Kid Rock on solid ground
February 4, 2001
POP MUSIC REVIEW BY JIM DEROGATIS
To the non-discerning blue-hair convinced that rap-rock and its attendant
pro-wrestling vulgarity are evidence of the decline and fall of western civilization,
Kid Rock probably isn't distinguishable from Eminem, Fred Durst and others of their
But there is a world of difference, as evidenced by the Bullgod's show before a
packed Allstate Arena on Friday night.
For one thing, Michigan native Bob Ritchie isn't whining about how nobody
understands or appreciates him. Still riding high on the success of "Devil Without A
Cause" after 2 1/2 years and 9 million copies sold, Ritchie/Rock sported the joyful
demeanor of a man who'd won the lottery, but he wasn't taking anything for granted.
"Just sit back and let me entertain you," the consummate show-biz pro told an
enthusiastic crowd, and he delivered on that promise, sweating hard through most of
a two-hour show as explosions and geysers of flame shot off behind him, and two
go-go dancers clad in American-flag bikinis flanked him.
Another difference between Kid Rock and the other rap-rock heroes of Generation
Y is that, as much as he enjoys it, he doesn't need to rely on such spectacle (much
less hollow attempts to provoke) to mask any musical deficiencies. "The History of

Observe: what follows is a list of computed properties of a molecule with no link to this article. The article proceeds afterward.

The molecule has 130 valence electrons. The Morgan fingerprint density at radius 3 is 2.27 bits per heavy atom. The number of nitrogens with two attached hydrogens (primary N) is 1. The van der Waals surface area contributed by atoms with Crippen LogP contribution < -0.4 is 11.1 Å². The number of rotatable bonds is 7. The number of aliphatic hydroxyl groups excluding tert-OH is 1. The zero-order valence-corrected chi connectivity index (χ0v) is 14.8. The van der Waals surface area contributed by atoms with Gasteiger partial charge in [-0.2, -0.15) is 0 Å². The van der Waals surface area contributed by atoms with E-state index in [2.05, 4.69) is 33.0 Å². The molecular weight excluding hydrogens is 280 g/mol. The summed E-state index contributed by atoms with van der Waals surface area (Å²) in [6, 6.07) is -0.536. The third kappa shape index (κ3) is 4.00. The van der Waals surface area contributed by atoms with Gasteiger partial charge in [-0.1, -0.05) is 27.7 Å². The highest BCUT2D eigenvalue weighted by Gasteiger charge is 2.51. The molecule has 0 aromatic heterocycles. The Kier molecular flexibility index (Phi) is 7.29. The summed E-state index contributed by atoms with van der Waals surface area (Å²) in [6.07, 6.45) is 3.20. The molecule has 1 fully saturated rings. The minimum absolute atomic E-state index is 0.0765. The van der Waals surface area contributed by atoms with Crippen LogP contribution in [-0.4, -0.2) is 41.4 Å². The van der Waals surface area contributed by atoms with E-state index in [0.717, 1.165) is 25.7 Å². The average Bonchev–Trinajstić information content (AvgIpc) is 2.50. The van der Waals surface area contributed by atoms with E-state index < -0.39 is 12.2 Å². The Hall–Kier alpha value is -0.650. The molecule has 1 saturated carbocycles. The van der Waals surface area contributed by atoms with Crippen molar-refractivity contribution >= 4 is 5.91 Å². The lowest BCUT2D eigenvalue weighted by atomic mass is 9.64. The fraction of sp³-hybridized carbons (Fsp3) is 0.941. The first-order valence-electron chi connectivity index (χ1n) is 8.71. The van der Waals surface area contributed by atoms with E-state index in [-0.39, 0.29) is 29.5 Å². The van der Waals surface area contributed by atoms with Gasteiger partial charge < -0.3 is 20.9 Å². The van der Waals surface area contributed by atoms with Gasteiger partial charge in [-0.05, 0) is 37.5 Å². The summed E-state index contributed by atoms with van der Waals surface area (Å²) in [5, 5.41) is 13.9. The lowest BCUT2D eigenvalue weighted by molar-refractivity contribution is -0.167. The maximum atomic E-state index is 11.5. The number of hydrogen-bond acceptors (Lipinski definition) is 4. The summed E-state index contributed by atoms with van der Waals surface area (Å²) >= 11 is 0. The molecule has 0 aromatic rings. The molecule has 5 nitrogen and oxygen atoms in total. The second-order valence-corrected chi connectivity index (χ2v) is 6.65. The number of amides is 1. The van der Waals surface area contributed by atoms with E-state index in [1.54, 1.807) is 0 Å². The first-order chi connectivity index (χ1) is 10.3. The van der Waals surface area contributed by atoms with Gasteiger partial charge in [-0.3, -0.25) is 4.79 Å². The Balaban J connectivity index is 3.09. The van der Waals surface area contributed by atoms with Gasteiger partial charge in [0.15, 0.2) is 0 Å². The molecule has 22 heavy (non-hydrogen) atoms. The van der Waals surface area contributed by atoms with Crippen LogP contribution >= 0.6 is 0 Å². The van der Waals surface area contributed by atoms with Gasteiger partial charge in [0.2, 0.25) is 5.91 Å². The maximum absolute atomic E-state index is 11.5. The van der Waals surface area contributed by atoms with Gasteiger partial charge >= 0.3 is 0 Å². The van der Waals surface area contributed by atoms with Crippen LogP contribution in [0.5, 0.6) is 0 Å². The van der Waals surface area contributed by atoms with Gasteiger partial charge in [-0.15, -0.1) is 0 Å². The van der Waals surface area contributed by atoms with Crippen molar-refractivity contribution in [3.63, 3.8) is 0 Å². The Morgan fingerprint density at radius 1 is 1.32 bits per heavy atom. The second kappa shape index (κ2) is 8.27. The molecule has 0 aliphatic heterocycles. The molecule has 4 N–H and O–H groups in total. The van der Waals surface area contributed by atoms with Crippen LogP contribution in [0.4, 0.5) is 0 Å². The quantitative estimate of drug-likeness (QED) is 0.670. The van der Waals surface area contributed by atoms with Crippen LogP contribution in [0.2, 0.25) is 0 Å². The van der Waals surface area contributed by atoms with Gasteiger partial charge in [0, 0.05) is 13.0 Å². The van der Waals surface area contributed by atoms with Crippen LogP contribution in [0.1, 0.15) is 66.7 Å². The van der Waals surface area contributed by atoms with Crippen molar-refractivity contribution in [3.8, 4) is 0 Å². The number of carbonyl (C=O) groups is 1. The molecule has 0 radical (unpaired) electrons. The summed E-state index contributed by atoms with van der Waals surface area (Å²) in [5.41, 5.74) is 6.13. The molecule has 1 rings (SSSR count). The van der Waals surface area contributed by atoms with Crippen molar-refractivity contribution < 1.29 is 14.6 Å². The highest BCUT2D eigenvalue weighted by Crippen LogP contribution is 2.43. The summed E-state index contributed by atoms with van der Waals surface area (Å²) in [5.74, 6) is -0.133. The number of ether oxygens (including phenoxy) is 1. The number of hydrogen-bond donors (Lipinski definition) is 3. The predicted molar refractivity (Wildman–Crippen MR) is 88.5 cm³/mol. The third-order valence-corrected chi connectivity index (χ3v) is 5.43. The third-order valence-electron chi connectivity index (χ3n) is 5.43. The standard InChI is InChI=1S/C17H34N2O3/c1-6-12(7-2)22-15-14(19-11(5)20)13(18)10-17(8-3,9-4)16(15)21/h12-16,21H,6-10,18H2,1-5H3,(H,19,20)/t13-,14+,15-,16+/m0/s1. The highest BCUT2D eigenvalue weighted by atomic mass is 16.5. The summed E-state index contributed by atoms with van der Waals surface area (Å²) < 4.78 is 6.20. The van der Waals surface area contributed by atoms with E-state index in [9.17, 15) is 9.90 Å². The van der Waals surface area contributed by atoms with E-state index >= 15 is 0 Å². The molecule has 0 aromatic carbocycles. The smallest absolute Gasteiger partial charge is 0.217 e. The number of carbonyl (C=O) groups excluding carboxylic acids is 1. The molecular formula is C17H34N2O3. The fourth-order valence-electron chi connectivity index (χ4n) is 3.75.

Rock," he called his recent collection of assorted rarities, and the title was more
a fitting pun.
Kid Rock has a solid idea of where he fits in the musical firmament. He deftly
extends the tradition of hard-rocking, beer-drinking, party-on-down guitar bands
(heavy on the Lynyrd Skynyrd and Ted Nugent) to link up with the good-time,
house-party tradition of old-school hip-hop, finally fulfilling the promise that
Run-DMC and Aerosmith hinted at when they first collided in 1986.
When he covered "Jumping Jack Flash" by the Stones and "Second Hand
Fleetwood Mac, Kid Rock didn't just do them justice; he did them better than those
bands could today. And if any doubt still remained about his musicality, he rubbed it
out while relieving the members of his Twisted Brown Trucker Band for star turns
behind the guitar, drums and turntables.
In fact, the only time the set lagged was when Kid Rock turned the mike over to his
DJ and songwriting partner. Unkle Kracker is no substitute for the sadly departed
Joe C., and if Kid Rock really feels like he needs a mid-set breather, he'd better find
a more engaging sidekick and substitute front man.
Opening an evening dubbed the "Karnival of Kaos" by sponsoring shock-jock
Mancow Muller were two thoroughly generic purveyors of empty bombast: Buck
Cherry and Fuel, either of whom could have been Poison or Bon Jovi in a different
era with much more hair and makeup.
As for the bullying emcee Muller and his talentless ensemble of freaks and geeks,
their copious nudity, profanity and toilet humor seemed tired and old hat--more
boring than shocking--indicating that his 15 minutes of fame may well be at 14:55